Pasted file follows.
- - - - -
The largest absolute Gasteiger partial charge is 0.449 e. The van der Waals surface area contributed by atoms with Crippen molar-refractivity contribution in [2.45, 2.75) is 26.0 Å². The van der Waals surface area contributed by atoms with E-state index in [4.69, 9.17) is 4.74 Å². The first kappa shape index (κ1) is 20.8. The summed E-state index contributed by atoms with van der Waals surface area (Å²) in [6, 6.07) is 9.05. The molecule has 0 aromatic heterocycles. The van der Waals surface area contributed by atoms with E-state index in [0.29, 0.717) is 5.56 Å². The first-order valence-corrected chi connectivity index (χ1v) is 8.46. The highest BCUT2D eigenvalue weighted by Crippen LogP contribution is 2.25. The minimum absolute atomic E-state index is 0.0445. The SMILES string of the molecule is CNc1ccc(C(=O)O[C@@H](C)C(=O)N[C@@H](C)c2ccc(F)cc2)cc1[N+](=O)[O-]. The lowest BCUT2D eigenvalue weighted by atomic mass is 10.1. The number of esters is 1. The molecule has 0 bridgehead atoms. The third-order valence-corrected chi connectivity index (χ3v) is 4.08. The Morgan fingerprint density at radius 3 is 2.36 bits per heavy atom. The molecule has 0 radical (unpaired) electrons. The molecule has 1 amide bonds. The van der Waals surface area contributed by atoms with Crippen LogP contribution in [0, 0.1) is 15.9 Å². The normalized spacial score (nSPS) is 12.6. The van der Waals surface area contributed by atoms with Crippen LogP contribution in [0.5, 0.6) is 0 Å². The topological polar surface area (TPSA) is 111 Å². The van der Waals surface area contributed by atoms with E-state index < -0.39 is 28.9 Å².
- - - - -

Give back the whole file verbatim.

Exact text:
The largest absolute Gasteiger partial charge is 0.449 e. The van der Waals surface area contributed by atoms with Crippen molar-refractivity contribution in [2.45, 2.75) is 26.0 Å². The van der Waals surface area contributed by atoms with E-state index in [4.69, 9.17) is 4.74 Å². The first kappa shape index (κ1) is 20.8. The summed E-state index contributed by atoms with van der Waals surface area (Å²) in [6, 6.07) is 9.05. The molecule has 0 aromatic heterocycles. The van der Waals surface area contributed by atoms with E-state index in [0.29, 0.717) is 5.56 Å². The first-order valence-corrected chi connectivity index (χ1v) is 8.46. The highest BCUT2D eigenvalue weighted by Crippen LogP contribution is 2.25. The minimum absolute atomic E-state index is 0.0445. The SMILES string of the molecule is CNc1ccc(C(=O)O[C@@H](C)C(=O)N[C@@H](C)c2ccc(F)cc2)cc1[N+](=O)[O-]. The lowest BCUT2D eigenvalue weighted by atomic mass is 10.1. The number of esters is 1. The molecule has 0 bridgehead atoms. The third-order valence-corrected chi connectivity index (χ3v) is 4.08. The Morgan fingerprint density at radius 3 is 2.36 bits per heavy atom. The molecule has 0 radical (unpaired) electrons. The molecule has 1 amide bonds. The van der Waals surface area contributed by atoms with Crippen LogP contribution in [0, 0.1) is 15.9 Å². The normalized spacial score (nSPS) is 12.6. The van der Waals surface area contributed by atoms with Crippen LogP contribution in [0.5, 0.6) is 0 Å². The topological polar surface area (TPSA) is 111 Å². The van der Waals surface area contributed by atoms with E-state index < -0.39 is 28.9 Å².